Just Do Nothing

Of course, doing nothing is a misnomer, because as long as we’re living and breathing, we’re doing something, right? What might appear to be nothing to others may actually be doing something to the person who is doing nothing?

Take my New York experience, for example; to those busy pedestrians I probably appeared to be a lost tourist gawking at the wonders of the Big Apple. In fact, I was a fellow traveler in the stream of life who was stopping to admire the features of the city they called home. I was taking it in, enjoying the moment, possibly seeing things that they, who lived there every day, had never seen because they had never taken the time to just stop, and do nothing. Parks and rec professionals actually exist, in large part, to give people the opportunity to “just do nothing.”

Passive parks and green spaces provide a “do-nothing” haven, a place for people to just pull off the busy human highway, look up and enjoy the sky and trees. Ponds, lakes, and rivers offer the same respite but with an added bonus of aquatic distractions. Paths and trails entice people to “do nothing” while they’re walking.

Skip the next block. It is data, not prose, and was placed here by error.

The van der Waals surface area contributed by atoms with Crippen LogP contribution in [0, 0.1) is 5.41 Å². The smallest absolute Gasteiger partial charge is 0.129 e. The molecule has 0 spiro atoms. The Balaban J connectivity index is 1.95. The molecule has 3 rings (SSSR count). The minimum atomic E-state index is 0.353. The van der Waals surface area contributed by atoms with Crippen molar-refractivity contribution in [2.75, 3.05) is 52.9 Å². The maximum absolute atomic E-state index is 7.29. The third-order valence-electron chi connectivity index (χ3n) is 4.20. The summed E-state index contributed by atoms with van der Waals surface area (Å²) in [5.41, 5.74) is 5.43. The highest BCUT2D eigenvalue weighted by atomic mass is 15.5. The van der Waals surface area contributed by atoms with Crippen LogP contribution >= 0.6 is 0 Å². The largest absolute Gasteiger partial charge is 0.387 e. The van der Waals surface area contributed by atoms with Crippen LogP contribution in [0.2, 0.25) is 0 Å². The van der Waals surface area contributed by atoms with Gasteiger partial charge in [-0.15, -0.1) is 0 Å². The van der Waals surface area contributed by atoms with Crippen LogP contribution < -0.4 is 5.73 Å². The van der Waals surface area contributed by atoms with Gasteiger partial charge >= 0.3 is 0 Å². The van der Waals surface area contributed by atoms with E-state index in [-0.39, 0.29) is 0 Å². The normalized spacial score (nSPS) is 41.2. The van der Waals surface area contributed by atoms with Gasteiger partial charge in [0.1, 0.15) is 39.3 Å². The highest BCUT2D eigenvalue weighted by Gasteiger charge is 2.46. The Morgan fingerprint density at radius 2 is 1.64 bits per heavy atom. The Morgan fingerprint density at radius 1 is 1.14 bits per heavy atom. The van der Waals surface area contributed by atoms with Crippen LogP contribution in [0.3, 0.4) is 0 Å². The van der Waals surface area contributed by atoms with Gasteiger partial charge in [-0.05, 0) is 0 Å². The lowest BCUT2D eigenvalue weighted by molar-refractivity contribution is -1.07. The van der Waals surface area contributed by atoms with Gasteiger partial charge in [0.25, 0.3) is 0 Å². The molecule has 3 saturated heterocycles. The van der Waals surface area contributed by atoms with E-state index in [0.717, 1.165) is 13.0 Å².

Even active endeavors such as youth and adult sports might be considered by some to be “do-nothing” activities; they aren’t school or a job, but they do take people out of their everyday routine and give them a chance to recuperate from the daily grind.

So on this Friday, here’s hoping Weekenders can stop at some point during the rush of the day, side-step, pivot and plant your back against the wall. Look up and see the forest for the trees. Take a break, do nothing and recognize that you are part of something important and vital to your fellow travelers.

Sometimes, the best way to “do nothing” is to “just do it.”

Randy Gaddo, a retired Marine who also served for 15 years in municipal parks and recreation, is now a full-time photojournalist who lives in Beaufort, S.C.; he can be reached at (678) 350-8642 or email cwo4usmc@comcast.net.

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